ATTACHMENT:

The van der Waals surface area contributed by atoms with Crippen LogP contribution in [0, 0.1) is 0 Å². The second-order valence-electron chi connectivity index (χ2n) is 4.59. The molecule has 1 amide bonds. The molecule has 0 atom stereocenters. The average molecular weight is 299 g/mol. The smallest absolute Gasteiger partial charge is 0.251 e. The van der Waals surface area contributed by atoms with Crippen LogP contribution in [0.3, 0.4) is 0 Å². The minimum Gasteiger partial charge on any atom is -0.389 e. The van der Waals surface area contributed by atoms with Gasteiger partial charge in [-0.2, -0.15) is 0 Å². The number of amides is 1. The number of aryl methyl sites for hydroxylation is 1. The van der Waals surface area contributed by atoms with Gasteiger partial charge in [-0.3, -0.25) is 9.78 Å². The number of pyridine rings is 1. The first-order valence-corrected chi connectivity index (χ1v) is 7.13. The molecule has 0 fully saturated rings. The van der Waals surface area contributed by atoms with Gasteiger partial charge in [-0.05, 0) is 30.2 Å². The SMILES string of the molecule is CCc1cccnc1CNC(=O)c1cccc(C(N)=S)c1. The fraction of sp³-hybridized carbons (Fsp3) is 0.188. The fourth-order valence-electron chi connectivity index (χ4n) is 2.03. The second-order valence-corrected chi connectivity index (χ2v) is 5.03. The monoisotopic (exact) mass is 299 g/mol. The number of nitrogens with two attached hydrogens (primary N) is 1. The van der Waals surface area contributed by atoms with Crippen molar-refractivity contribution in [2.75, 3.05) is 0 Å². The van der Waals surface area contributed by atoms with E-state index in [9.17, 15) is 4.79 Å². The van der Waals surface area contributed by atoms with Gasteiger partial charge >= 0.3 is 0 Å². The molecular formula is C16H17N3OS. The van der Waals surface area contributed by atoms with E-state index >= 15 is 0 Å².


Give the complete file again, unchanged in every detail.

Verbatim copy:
The van der Waals surface area contributed by atoms with Crippen LogP contribution in [0, 0.1) is 0 Å². The second-order valence-electron chi connectivity index (χ2n) is 4.59. The molecule has 1 amide bonds. The molecule has 0 atom stereocenters. The average molecular weight is 299 g/mol. The smallest absolute Gasteiger partial charge is 0.251 e. The van der Waals surface area contributed by atoms with Crippen LogP contribution in [0.3, 0.4) is 0 Å². The minimum Gasteiger partial charge on any atom is -0.389 e. The van der Waals surface area contributed by atoms with Gasteiger partial charge in [-0.2, -0.15) is 0 Å². The number of amides is 1. The number of aryl methyl sites for hydroxylation is 1. The van der Waals surface area contributed by atoms with Gasteiger partial charge in [-0.3, -0.25) is 9.78 Å². The number of pyridine rings is 1. The first-order valence-corrected chi connectivity index (χ1v) is 7.13. The molecule has 0 fully saturated rings. The van der Waals surface area contributed by atoms with Gasteiger partial charge in [-0.05, 0) is 30.2 Å². The SMILES string of the molecule is CCc1cccnc1CNC(=O)c1cccc(C(N)=S)c1. The fraction of sp³-hybridized carbons (Fsp3) is 0.188. The fourth-order valence-electron chi connectivity index (χ4n) is 2.03. The second-order valence-corrected chi connectivity index (χ2v) is 5.03. The monoisotopic (exact) mass is 299 g/mol. The number of nitrogens with two attached hydrogens (primary N) is 1. The van der Waals surface area contributed by atoms with Crippen molar-refractivity contribution in [2.75, 3.05) is 0 Å². The van der Waals surface area contributed by atoms with E-state index in [9.17, 15) is 4.79 Å². The van der Waals surface area contributed by atoms with Gasteiger partial charge >= 0.3 is 0 Å². The molecular formula is C16H17N3OS. The van der Waals surface area contributed by atoms with E-state index >= 15 is 0 Å².